Turkey and trimmings are, for many, the peak of the festive season. And especially this year, with the usual highlights – cuddling the grandchildren, or, God forbid, a kiss under the mistletoe – likely to be limited.
So this year, we’ve hunted down special festive recipes that satisfy every dietary need.
With a few clever tweaks, those who are gluten-intolerant can still enjoy a hearty stuffing, and those with dairy allergies can dig into a creamy trifle.
And although most health experts recommend, for the sake of psychological wellbeing, that weight-loss plans are ditched for at least the big day, those wedded to going low-cal can even savour a portion of pudding. Because at Christmas, everyone should be able to join in the fun.
Tamarind turkey for taste buds killed by Covid or chemo
As anyone who’s undergone chemo and radiotherapy for cancer will tell you, the treatments obliterate the taste buds.
Just when you need nutrition the most, food suddenly tastes of nothing – making eating a huge chore. And common respiratory infections, including Covid, can have a similar effect.
Following the death of his mother from cancer five years ago, food writer Ryan Riley made it his mission to change all this, with ingenious tweaks to recipes so that even those with the most dulled sense of taste can enjoy them.
This lovely turkey recipe features some ingredients you may not be familiar with – tamarind – often used in Indian cooking and miso – typically found in Japanese
This clever twist on a classic turkey comes from his new festive-themed book, A Life Kitchen Christmas.
However, a word of warning: there are two key ingredients here that not everyone will be familiar with: tamarind paste and miso paste.
Don’t be put off. Both are sometimes available in world food sections at local supermarkets – tamarind is often used in Indian, Thai and Vietnamese cooking, while miso is typically Japanese.
We’ve checked, and you also can get both pastes online at Sainsburys, Tesco, Waitrose and amazon.co.uk.
Make sure you get the paste – you can get ready-made sauces that include tamarind and miso, but these will have other ingredients, and you need the concentrated stuff.
Both miso and tamarind are what’s known as umami flavours – the fifth taste after salt, sweet, bitter and sour. Scientists have found that umami receptors on the tongue can withstand far more damage than those that detect other flavours, and activating them can help reawaken other taste receptors too, increasing sweet and salty flavours in dishes.
● 3.5kg turkey crown
● 150g unsalted butter, softened
● 2 tbsp tamarind paste
● 2 tbsp miso paste
● Large bunch fresh sage, or 1 tbsp dried
● Large bunch fresh thyme sprigs, or 1 tbsp dried
● 2 tbsp sunflower oil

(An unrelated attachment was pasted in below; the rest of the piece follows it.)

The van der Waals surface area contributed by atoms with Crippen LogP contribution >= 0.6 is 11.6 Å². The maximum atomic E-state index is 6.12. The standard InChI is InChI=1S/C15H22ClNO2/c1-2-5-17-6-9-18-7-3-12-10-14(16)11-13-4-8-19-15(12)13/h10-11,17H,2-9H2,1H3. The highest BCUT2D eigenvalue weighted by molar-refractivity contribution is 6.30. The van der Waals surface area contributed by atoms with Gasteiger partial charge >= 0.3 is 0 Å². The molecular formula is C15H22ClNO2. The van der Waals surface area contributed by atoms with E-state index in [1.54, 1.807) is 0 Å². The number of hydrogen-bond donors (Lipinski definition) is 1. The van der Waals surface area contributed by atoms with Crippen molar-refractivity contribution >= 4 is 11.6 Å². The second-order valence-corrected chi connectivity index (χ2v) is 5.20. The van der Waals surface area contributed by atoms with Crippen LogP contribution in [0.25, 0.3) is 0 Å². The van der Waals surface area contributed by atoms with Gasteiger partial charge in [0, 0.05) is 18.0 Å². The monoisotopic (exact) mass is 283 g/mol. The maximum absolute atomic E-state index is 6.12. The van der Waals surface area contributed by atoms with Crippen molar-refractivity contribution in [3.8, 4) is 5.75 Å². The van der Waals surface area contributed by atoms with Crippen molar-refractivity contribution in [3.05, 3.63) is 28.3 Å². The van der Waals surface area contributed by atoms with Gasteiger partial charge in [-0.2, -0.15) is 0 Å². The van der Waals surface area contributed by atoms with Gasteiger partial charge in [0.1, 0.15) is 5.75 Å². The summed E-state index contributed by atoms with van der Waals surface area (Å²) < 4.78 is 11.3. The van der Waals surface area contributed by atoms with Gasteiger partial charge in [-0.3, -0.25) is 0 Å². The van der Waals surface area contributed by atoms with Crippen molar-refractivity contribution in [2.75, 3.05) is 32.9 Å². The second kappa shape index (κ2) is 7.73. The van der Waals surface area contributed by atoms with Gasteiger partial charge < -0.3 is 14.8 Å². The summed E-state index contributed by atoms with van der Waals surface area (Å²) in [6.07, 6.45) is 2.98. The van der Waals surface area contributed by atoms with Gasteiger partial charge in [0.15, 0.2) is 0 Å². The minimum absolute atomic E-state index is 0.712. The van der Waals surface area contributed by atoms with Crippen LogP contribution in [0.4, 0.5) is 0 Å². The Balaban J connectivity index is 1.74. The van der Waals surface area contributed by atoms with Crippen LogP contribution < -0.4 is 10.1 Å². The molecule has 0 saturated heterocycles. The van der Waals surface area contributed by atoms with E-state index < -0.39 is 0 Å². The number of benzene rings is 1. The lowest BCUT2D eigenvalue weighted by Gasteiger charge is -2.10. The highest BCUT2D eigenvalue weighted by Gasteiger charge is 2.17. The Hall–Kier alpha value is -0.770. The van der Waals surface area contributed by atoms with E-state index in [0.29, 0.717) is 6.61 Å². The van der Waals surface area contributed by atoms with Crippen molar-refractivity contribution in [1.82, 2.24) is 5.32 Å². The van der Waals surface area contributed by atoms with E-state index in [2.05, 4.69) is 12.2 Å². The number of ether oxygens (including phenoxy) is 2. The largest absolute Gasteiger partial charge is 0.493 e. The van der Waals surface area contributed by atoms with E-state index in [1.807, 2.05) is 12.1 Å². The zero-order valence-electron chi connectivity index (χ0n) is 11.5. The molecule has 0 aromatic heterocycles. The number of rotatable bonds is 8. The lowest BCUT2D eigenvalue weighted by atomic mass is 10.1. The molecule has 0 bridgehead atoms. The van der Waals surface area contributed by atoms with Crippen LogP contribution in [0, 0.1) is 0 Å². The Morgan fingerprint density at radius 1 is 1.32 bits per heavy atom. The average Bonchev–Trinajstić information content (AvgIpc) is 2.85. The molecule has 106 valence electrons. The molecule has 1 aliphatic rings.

● Sea salt and freshly ground black pepper
Turn the turkey crown upside down and lift the skin away.
In a small bowl, mix butter, tamarind and miso to make smooth, spreadable butter.
Spread it underneath the skin, coating the whole bird. Preheat oven to 200C/400F/gas mark 6 and place turkey uncovered in a large, high-sided baking tray. Take half of each herb and place into turkey cavity. Brush skin with oil and season with salt and pepper.
Roast uncovered for 45 minutes, then cover with foil and return to oven for a further 90 minutes, or until cooked through.
To serve, sprinkle remaining herbs on to the cavity.
- A Life Kitchen Christmas, by Ryan Riley, is available at lifekitchen.co.uk, free for a limited period.
Gluten-free pork stuffing
It’s not just those with coeliac disease who avoid gluten, the protein in bread. Thousands of Britons suffer with non-specific gluten sensitivity, when it reacts with bacteria in the gut, leading to bloating, cramps and stomach pains.
This stuffing uses gluten-free bread and softened parsnips.
● Olive oil
● 2 onions
● 4 parsnips, chopped
● 4 celery stalks
● 2 braeburn apples
● Splash of red wine
● 8 gluten-free sausages
● 220g gluten-free bread
● 2 tbsp boiling water
● 1 large egg, beaten
This gluten-free pork stuffing uses parsnips, celery and apples
Preheat the oven to 190C/375F/ gas mark 5 and grease a baking dish. Boil parsnips on a medium heat while you finely chop the onions, celery and apples.
Fry the onion until soft. Then add red wine and salt to the parsnips and leave for ten minutes. When the parsnips are soft, remove the lid, add the apple and celery and cook for another couple of minutes.
Spoon the mixture into a bowl and allow to cool completely. Once cool, cut the ends off the sausages and squeeze the meat out of their skins into the bowl.
Blitz the bread into breadcrumbs using a food processor, then add to the bowl, along with the water.
Mix and add a little of the egg until it all comes together – use your hands if you need to.
Then press into the baking dish, cover with tin foil and bake for 45 minutes. Remove the foil, cook for another ten minutes, then serve.
Veggie gratin for sore mouths
Another common side effect of cancer drugs is mucositis, otherwise known as painful mouth sores, making it almost impossible to enjoy the crispy roast potatoes we all adore.
Crohn’s disease, nutrient deficiencies and chickenpox also cause agonising mouth ulcers.